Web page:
• Is my/our credit ready for a “hard check?”
  • Are we ready to move on buying a house in the next month or so?

Preapproval is formal process where a lender does a thorough check of your finances before offering you a mortgage at a specific interest rate. When this process is complete, you’ll get a preapproval letter you can use to show home sellers that you’ll be approved for a loan.

The letter is usually valid for 60-90 days. If you haven’t made an offer by the end of this window, it’s a good idea to renew the preapproval before making an offer on a house.

 

5. Start house hunting

  • Where do I/we want to live?
  • What do I/we need in a home? What isn’t critical, but would be nice to have?

Check out apps, websites, magazines and newspapers to get a sense of what’s available in your area and what the housing market is like. Which neighborhoods are you interested in? How much do homes cost and how long do they stay on the market? What kind of commute are you willing to accept? If you’re thinking about having kids, which school districts would you prefer? Tackling these questions early on will help you dial in on what you need and what you want in a home.

After you have a sense of what you’re looking for, check some houses out in person. Talk with your agent and nail down your needs, wants and price range. Continue to look at listings, and your agent will also suggest homes to you to tour. Take note of what you see and refine your needs/wants list as you visit homes.

 

6. Make an offer and negotiate

  • How much am I/are we willing to offer?
  • What contingencies would I/we want to build into an offer?

So you found a house you love – great! Now it’s time to make an offer. Your agent will guide you through this process and advise you on how to craft an attractive offer that takes the asking price, the surrounding market and other items into consideration. If you’re trying to buy in a competitive market, you might add something called an escalation clause, which automatically increases your bid if another buyer offers more than you.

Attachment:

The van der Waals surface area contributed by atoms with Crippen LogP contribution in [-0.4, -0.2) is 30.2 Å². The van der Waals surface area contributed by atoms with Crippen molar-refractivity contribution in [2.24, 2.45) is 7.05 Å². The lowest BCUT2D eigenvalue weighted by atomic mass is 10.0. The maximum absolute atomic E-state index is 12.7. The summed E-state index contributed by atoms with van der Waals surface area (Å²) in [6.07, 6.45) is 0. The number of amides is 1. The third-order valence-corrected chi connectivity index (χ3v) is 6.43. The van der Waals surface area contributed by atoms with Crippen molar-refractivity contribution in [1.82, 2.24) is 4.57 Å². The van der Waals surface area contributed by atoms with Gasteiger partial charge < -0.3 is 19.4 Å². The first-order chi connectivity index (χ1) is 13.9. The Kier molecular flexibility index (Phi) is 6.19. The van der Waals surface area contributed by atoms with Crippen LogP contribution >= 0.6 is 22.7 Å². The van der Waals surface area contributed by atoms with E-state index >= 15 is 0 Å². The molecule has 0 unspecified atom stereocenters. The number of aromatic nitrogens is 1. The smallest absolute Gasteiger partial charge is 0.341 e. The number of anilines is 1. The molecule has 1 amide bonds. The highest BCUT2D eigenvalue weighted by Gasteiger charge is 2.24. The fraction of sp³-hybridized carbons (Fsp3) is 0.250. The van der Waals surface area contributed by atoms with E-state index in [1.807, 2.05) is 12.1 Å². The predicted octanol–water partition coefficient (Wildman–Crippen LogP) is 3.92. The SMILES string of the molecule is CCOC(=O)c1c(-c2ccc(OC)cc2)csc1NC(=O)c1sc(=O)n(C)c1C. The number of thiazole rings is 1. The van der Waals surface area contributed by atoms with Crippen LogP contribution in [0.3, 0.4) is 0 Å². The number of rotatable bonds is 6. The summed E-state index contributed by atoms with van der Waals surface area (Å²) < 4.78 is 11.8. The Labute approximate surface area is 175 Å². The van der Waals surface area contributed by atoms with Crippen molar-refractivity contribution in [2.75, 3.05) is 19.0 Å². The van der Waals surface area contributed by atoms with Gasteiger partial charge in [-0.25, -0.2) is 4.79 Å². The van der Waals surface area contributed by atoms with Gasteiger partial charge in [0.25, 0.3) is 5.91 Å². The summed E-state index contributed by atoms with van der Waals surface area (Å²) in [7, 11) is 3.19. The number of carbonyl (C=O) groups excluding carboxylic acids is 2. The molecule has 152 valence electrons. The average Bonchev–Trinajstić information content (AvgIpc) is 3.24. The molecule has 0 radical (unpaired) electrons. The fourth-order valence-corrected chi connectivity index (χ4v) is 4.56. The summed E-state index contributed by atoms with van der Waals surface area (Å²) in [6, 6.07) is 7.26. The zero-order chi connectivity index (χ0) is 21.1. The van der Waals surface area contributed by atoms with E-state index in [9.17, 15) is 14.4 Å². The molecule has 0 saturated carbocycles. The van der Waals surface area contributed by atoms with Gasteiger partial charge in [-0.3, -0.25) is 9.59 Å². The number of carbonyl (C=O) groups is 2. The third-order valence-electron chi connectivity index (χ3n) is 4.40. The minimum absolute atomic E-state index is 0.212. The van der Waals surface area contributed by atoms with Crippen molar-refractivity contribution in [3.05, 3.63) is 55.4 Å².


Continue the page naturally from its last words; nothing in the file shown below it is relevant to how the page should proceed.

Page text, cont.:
You can also include contingencies for inspection, appraisal, financing and more to protect yourself if any surprises emerge later in the buying process. It’s important to balance your offer with a seller’s desires – remember, a seller is likely to be drawn to an offer that provides the highest sale price, as soon as possible, with the fewest strings attached.

If the seller accepts your initial offer, congrats! You’re one step closer to owning your home. If they don’t, it’s time to negotiate. Breathe – your agent will walk you through this process and help you consider counteroffers and help you form counters of your own.

 

7. Get an inspection and an appraisal

  • How will we negotiate or pay for any last-minute surprises?

Arrange for an inspection shortly after your offer is accepted. The inspector will produce a report that outlines problems in the house. All homes will have some issues, but if the inspection turns up major damage, you many need to go back to the seller and negotiate for repairs before closing on the house.

It’s also important to get the house appraised. If the home appraises for less than you’ve offered to pay, there could be trouble ahead – your lender won’t loan you more than the home is worth. You may need to renegotiate your offer, find extra cash to make up the difference or walk away from the deal.

 

8. Get homeowners’ insurance and close on your home

  • How much and what kind of insurance do I/we need?
  • Are we prepared to cover closing costs?

Unless you plan to pay for your home in full, in cash, you’ll likely be asked to show proof that you’ve paid for one year of homeowners’ insurance before the lender will close on your home. Shop around for a policy and get quotes from a few companies. Look carefully at what’s included in the policies and purchase additional coverage if you need it, like flood insurance.

Now for the home stretch – schedule and attend your closing meeting, where you’ll sign more than a few documents and pay closing costs, which could be between 2-5% of your home’s purchase price. When this is all done, you’ve crossed the finish line. Take your keys and head back to your new home!

Buying your first home is a huge life and financial milestone. Getting there takes patience and savings. It can be tough to find the right balance between saving for a house and other goals like putting money away for retirement and paying down student loans.

 

A Baird Financial Advisor can help you pin down your financial goals and create a road map to help you accomplish them.